Who has fond memories of the Zoo? I don’t have that many at all to be honest, given I only went to the Greater Vancouver Zoo once (and most likely won’t do so again if the animal rights activists win the fight). But then, I can’t say I ever did get out too much back then. Anyways our story starts out when a young polar bear enjoys his life living in the Arctic where it’s all quiet and peaceful until his mother gets shot and he gets taken away by the unseen assailants to get dropped off in a local zoo. There it seems like every visitor has the most hollow and stiff expressions viewing the little guy in his unnatural habitat except for maybe a little Chinese boy who likes visiting the little bear cub. And so, the young boy visits year after year with his parents until finally, anyone in that family is no longer alive. The polar bear himself grows to a ripe old age with no other friends. Well, I can’t say whether or not he made friends with the other creatures but he does look sad when he sees them being carted away in cages out of the zoo. In fact, he’s the last one who can’t be relocated to his own home. While the zoo is being closed for good (good news for the activists) he is left alone in a cage and the only thing the workers can do is eat and wander what’s left of his habitat. Surprisingly, the Chinese boy who is now an old man still does come by once in a while, but is never really noticed by his old friend. So the elderly gentleman goes home to his apartment to live the last of his life. But he can’t sleep because the late night fireworks are keeping him up remind gin him of the bombs, so while he and the bear are rudely awakened, they find another way to enjoy the night together, yet still apart somehow.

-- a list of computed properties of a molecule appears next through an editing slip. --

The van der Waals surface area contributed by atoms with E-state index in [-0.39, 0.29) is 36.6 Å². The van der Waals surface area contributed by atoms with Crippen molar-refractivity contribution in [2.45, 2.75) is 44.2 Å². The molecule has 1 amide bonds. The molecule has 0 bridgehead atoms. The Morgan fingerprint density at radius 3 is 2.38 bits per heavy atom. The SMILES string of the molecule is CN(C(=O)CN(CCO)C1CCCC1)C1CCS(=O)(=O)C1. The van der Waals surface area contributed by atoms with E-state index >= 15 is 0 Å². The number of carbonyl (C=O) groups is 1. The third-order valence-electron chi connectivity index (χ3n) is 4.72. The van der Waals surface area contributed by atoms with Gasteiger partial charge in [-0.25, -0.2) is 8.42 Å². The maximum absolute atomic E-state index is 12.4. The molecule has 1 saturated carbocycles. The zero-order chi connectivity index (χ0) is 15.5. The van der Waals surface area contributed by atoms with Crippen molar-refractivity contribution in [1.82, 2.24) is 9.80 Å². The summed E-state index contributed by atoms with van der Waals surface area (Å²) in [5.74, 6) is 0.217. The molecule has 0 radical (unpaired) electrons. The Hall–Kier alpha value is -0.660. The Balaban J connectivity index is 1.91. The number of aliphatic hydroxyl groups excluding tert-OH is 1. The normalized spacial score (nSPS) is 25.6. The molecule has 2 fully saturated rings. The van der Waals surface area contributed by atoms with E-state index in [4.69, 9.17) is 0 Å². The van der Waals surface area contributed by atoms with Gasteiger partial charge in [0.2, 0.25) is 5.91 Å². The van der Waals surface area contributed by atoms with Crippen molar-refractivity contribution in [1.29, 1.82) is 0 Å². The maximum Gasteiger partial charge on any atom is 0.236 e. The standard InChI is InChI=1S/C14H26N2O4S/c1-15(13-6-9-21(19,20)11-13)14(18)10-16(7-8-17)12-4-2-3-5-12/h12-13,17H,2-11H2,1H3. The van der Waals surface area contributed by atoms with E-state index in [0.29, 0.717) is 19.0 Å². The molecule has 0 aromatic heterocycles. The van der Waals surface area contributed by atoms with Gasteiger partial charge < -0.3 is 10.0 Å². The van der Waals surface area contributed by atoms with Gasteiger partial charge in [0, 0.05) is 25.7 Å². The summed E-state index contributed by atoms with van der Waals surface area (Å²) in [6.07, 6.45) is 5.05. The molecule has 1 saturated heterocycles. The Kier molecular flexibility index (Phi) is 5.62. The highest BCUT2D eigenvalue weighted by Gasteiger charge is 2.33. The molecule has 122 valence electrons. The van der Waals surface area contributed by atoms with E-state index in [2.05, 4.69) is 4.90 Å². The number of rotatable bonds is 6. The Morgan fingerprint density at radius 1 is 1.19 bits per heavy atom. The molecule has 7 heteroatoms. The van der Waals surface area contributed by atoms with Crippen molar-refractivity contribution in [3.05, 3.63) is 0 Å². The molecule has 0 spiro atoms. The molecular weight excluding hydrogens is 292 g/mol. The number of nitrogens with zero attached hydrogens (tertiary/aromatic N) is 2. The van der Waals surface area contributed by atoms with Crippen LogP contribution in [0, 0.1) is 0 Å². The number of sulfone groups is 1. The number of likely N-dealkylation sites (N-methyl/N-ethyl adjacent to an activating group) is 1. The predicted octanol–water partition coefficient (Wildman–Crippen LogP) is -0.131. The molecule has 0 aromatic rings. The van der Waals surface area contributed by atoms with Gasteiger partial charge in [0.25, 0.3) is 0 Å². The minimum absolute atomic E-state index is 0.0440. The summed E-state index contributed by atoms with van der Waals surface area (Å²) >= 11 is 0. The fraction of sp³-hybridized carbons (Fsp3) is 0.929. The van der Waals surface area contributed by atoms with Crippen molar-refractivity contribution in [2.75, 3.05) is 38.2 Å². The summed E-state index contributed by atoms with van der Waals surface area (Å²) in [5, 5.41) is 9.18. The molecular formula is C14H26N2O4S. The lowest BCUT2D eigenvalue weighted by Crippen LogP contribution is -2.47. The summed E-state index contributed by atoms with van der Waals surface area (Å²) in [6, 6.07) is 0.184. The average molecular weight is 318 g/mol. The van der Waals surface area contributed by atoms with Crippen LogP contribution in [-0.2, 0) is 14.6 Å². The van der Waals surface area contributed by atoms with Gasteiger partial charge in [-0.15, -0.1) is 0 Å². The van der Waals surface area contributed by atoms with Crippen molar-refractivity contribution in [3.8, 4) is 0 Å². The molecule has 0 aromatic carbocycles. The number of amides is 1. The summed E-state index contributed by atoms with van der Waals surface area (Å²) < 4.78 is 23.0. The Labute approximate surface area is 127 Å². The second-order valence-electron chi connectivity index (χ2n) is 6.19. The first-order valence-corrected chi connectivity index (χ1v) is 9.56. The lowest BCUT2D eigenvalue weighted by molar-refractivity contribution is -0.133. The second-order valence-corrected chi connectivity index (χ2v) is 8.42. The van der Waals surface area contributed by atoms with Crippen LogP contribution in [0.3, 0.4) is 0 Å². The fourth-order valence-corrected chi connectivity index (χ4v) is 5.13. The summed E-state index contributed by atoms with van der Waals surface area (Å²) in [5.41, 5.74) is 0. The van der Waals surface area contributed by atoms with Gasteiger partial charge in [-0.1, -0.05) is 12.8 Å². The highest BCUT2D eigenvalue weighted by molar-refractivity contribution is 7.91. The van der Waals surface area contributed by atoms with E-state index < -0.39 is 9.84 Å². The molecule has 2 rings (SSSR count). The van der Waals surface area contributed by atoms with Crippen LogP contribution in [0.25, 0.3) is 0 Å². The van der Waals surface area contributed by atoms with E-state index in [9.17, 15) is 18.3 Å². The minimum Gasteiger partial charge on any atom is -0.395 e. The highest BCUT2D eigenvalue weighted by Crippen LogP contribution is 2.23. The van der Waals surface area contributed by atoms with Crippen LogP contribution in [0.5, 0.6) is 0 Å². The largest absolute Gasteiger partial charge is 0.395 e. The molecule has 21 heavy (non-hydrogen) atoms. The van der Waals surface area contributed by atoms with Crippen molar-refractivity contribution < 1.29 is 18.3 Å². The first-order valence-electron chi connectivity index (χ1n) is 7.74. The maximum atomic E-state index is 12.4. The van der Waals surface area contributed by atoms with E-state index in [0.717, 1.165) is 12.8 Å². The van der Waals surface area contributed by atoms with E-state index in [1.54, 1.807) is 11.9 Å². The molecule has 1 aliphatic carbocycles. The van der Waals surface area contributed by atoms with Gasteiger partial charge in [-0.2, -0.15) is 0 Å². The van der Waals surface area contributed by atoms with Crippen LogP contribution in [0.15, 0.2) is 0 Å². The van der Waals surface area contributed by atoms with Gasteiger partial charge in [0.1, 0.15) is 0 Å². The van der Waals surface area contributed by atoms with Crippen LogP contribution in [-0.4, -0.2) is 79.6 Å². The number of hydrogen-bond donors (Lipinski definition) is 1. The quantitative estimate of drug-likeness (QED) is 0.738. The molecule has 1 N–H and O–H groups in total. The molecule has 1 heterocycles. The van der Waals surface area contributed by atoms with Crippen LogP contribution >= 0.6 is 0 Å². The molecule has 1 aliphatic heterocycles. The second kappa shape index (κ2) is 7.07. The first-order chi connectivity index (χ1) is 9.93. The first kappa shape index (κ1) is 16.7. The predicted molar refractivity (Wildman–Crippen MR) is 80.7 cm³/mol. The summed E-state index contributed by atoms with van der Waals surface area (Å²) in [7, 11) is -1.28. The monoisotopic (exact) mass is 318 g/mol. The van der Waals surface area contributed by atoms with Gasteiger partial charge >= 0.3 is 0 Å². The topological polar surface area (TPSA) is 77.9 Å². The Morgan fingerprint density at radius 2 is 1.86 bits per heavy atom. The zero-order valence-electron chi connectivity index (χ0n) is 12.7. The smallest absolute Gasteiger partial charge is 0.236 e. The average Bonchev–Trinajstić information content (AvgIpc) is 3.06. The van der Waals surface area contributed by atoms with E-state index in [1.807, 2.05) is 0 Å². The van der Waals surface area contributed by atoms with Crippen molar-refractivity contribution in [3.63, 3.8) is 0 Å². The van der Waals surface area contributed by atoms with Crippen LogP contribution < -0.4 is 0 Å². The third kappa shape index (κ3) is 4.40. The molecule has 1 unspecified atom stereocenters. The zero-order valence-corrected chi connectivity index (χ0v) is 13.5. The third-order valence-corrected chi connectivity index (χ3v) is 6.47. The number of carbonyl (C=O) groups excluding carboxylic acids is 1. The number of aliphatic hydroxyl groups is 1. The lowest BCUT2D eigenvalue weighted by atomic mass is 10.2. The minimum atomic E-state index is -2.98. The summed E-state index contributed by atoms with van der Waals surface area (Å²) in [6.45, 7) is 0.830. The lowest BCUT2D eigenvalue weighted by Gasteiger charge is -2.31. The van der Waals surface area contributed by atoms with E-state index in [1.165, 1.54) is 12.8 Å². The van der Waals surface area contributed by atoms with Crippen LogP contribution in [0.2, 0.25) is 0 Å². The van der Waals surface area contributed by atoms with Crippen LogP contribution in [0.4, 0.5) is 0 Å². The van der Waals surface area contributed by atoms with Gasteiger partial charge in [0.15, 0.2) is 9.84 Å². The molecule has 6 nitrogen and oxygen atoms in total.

It’s a beautiful concept, even if the animation looks a little robotic, and the outlines are a little thick at times. The story can be told well and show it has a lot of meaning, even if there’s barely any dialogue in the whole thing. It’s got great characters that you can relate to, a short simple story with strong feelings, and the use of the colours while most are dark and muted, still provide a lovely contrast which gets better and brighter towards the end. Not many people can connect or feel they relate to an animal in captivity, but they can definitely feel sorry for an animal who can never go home or be put in a place that just doesn’t feel like home. Julia Kwan’s little film The Zoo certainly proves that.